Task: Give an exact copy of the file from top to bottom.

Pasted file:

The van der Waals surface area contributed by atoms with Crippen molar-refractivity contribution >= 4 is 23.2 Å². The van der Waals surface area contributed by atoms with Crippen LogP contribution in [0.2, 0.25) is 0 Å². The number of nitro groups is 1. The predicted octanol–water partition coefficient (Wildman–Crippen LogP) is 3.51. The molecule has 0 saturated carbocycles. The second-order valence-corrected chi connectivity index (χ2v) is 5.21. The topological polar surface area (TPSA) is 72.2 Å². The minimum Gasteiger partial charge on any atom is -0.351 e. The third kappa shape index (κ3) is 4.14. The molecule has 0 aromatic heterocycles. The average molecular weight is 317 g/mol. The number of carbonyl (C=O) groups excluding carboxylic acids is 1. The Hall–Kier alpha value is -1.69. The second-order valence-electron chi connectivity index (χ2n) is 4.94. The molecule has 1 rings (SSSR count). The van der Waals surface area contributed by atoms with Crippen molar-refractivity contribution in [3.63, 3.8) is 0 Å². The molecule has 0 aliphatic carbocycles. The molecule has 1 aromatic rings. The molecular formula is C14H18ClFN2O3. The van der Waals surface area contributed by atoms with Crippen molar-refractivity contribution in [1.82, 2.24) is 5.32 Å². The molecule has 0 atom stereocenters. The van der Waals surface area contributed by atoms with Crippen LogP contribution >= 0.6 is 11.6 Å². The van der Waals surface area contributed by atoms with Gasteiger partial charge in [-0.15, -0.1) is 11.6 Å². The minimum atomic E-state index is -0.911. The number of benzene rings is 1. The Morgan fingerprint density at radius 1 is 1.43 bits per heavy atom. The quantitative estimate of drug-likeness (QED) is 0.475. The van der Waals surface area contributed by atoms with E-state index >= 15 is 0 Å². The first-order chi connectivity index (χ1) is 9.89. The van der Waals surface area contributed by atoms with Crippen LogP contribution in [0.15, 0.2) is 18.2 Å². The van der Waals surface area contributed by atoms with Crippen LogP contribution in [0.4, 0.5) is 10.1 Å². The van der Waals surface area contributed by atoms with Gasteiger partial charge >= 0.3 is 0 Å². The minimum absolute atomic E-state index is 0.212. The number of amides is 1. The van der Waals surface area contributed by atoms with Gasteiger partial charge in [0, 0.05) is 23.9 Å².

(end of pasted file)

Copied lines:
The van der Waals surface area contributed by atoms with Crippen molar-refractivity contribution >= 4 is 23.2 Å². The van der Waals surface area contributed by atoms with Crippen LogP contribution in [0.2, 0.25) is 0 Å². The number of nitro groups is 1. The predicted octanol–water partition coefficient (Wildman–Crippen LogP) is 3.51. The molecule has 0 saturated carbocycles. The second-order valence-corrected chi connectivity index (χ2v) is 5.21. The topological polar surface area (TPSA) is 72.2 Å². The minimum Gasteiger partial charge on any atom is -0.351 e. The third kappa shape index (κ3) is 4.14. The molecule has 0 aromatic heterocycles. The average molecular weight is 317 g/mol. The number of carbonyl (C=O) groups excluding carboxylic acids is 1. The Hall–Kier alpha value is -1.69. The second-order valence-electron chi connectivity index (χ2n) is 4.94. The molecule has 1 rings (SSSR count). The van der Waals surface area contributed by atoms with Crippen molar-refractivity contribution in [3.63, 3.8) is 0 Å². The molecule has 0 aliphatic carbocycles. The molecule has 1 aromatic rings. The molecular formula is C14H18ClFN2O3. The van der Waals surface area contributed by atoms with Crippen molar-refractivity contribution in [1.82, 2.24) is 5.32 Å². The molecule has 0 atom stereocenters. The van der Waals surface area contributed by atoms with Crippen LogP contribution >= 0.6 is 11.6 Å². The van der Waals surface area contributed by atoms with Gasteiger partial charge in [-0.15, -0.1) is 11.6 Å². The minimum atomic E-state index is -0.911. The number of benzene rings is 1. The Morgan fingerprint density at radius 1 is 1.43 bits per heavy atom. The quantitative estimate of drug-likeness (QED) is 0.475. The van der Waals surface area contributed by atoms with E-state index >= 15 is 0 Å². The first-order chi connectivity index (χ1) is 9.89. The van der Waals surface area contributed by atoms with Crippen LogP contribution in [0.15, 0.2) is 18.2 Å². The van der Waals surface area contributed by atoms with Crippen LogP contribution in [0.4, 0.5) is 10.1 Å². The van der Waals surface area contributed by atoms with Gasteiger partial charge >= 0.3 is 0 Å². The minimum absolute atomic E-state index is 0.212. The number of amides is 1. The van der Waals surface area contributed by atoms with Gasteiger partial charge in [0, 0.05) is 23.9 Å².